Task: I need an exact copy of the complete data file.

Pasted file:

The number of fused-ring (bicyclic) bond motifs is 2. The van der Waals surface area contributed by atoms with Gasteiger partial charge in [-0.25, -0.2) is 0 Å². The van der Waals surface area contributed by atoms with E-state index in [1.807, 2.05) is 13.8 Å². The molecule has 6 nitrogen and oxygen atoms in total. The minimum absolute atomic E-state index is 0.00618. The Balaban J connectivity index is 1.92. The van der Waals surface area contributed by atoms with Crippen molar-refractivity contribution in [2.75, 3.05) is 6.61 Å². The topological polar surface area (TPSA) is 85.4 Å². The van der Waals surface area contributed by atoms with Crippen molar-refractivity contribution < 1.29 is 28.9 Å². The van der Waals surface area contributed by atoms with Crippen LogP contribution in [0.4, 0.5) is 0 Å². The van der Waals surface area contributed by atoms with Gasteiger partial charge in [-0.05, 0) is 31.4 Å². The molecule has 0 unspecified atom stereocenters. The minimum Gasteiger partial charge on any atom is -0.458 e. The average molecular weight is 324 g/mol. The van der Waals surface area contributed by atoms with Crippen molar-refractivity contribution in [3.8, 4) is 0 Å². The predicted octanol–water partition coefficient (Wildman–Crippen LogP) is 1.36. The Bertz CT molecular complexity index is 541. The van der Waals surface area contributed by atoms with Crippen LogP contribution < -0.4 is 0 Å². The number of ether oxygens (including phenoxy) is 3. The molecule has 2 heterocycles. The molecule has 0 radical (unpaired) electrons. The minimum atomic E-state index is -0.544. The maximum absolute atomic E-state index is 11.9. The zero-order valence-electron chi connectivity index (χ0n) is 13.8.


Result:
The number of fused-ring (bicyclic) bond motifs is 2. The van der Waals surface area contributed by atoms with Gasteiger partial charge in [-0.25, -0.2) is 0 Å². The van der Waals surface area contributed by atoms with E-state index in [1.807, 2.05) is 13.8 Å². The molecule has 6 nitrogen and oxygen atoms in total. The minimum absolute atomic E-state index is 0.00618. The Balaban J connectivity index is 1.92. The van der Waals surface area contributed by atoms with Crippen molar-refractivity contribution in [2.75, 3.05) is 6.61 Å². The topological polar surface area (TPSA) is 85.4 Å². The van der Waals surface area contributed by atoms with Crippen molar-refractivity contribution < 1.29 is 28.9 Å². The van der Waals surface area contributed by atoms with Crippen LogP contribution in [0.4, 0.5) is 0 Å². The van der Waals surface area contributed by atoms with Gasteiger partial charge in [-0.05, 0) is 31.4 Å². The molecule has 0 unspecified atom stereocenters. The minimum Gasteiger partial charge on any atom is -0.458 e. The average molecular weight is 324 g/mol. The van der Waals surface area contributed by atoms with Crippen molar-refractivity contribution in [3.8, 4) is 0 Å². The predicted octanol–water partition coefficient (Wildman–Crippen LogP) is 1.36. The Bertz CT molecular complexity index is 541. The van der Waals surface area contributed by atoms with Crippen LogP contribution < -0.4 is 0 Å². The number of ether oxygens (including phenoxy) is 3. The molecule has 2 heterocycles. The molecule has 0 radical (unpaired) electrons. The minimum atomic E-state index is -0.544. The maximum absolute atomic E-state index is 11.9. The zero-order valence-electron chi connectivity index (χ0n) is 13.8.